Drug addiction doesn’t only affect the drug user. Drug use also affects entire families, probably more than most people acknowledge.
In the United States alone, approximately 21 million people above 12 years suffer from substance use disorders, including alcohol and drug abuse. Most young people start abusing drugs in high school or earlier. To prevent drug abuse among young people, the Substance Abuse and Mental Health Services Administration is tasked with developing programs, services, and policies on drug abuse and misuse.
Drug addiction takes a toll on an individual’s psychological, emotional, and physiological well being. This is one way alcohol and drug abuse has a negative impact on families.
This article will discuss the various effects of drug use on families.
When a loved one is struggling with addiction, family members have to find ways to cope with it. More often than not, family members have conflicting and intense emotions regarding the situation at hand. As a result, family relationships become strained.
Addicts’ families are made to understand that their loved ones don’t intentionally want to hurt them. Therefore, they try to empathize by supporting, encouraging, and loving them regardless of the situation.
Unfortunately, the emotional abuse, deceit, and manipulation that addicts subject them to can be overwhelming. Consequently, there is a high probability that family relationships will suffer.
Here are some of the ways drug use affects the family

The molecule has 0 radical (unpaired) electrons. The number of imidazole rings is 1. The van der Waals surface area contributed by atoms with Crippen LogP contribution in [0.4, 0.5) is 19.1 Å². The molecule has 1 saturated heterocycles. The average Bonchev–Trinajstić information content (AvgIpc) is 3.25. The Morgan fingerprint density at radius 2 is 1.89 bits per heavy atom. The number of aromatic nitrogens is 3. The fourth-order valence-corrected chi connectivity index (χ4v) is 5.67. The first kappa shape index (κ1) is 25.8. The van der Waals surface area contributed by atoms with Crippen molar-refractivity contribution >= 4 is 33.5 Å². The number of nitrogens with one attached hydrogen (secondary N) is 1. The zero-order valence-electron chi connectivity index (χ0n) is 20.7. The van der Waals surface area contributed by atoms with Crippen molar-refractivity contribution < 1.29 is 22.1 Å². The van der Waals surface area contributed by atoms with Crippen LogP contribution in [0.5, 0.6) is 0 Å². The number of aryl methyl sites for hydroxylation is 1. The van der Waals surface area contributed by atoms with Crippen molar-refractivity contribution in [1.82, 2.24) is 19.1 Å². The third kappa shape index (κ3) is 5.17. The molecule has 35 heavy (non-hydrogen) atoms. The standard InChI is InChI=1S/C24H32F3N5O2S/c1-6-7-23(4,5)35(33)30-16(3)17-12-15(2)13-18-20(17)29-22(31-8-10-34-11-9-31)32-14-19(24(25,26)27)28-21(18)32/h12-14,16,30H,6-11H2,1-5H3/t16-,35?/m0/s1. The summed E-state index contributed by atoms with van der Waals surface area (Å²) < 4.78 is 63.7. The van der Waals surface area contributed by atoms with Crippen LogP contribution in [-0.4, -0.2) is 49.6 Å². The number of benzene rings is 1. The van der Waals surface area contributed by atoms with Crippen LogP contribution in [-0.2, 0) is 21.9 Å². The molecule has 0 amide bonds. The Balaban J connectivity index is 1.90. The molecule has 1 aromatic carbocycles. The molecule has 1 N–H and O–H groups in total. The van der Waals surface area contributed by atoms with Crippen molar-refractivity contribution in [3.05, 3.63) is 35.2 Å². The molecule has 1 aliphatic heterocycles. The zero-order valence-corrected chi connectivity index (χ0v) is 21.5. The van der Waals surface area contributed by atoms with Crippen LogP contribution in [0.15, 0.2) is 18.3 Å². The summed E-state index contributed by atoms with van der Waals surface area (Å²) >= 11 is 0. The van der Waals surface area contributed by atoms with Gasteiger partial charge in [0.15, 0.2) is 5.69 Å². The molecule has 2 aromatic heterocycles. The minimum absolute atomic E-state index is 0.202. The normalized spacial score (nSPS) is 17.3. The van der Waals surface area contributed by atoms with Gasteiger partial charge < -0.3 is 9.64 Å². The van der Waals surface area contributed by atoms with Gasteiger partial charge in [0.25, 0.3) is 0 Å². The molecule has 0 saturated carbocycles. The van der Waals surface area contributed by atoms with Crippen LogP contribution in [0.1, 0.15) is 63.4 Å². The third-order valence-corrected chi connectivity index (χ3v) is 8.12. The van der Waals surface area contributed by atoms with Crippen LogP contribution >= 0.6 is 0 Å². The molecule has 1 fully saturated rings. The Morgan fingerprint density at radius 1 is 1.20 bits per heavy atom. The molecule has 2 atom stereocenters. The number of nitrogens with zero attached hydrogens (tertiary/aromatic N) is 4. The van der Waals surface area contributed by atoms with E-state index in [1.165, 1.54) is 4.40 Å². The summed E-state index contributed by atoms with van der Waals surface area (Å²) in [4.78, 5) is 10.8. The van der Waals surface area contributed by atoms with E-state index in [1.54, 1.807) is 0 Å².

The National Center on Substance Abuse and Child Welfare reported that in the United States, approximately 8.7 million children live in households where at least one parent has a substance use disorder. Most of these children experience abuse or parental neglect.
Children whose parents use drugs or that have an alcoholic parent suffer both physically and emotionally. Most times, the parents neglect the children. Parents who abuse drugs tend to stop focusing on their role as parents; thus, they become emotionally and physically unavailable for their children. Sometimes, the parents stop taking care of their children’s basic needs. They don’t provide meals or a clean environment, and neither do they go out of their way to be involved in their children’s health care, social life and education.
Growing up in an environment where neglect is the norm affects children’s mental health. Additionally, it affects their ability to have healthy relationships with other people.
Children in such family settings are also more likely to experience emotional, physical, and sexual abuse. The abuse may be from their parents or other people, including relatives and family friends.
Parents’ drug addiction can have long-term psychological effects on children. There is a high probability that the children of alcoholics and drug users will have behavioral problems like anxiety, detachment, angry outbursts, and depression. They can also develop mental health problems as they get older.
Research has also shown that children who suffer from neglect and abuse are more likely to abuse drugs in the future.
Drug addiction tends to take a toll on family finances. Drug users often lose their jobs since they can no longer perform or show up as expected. Consequently, they start using family savings to finance their drug addiction.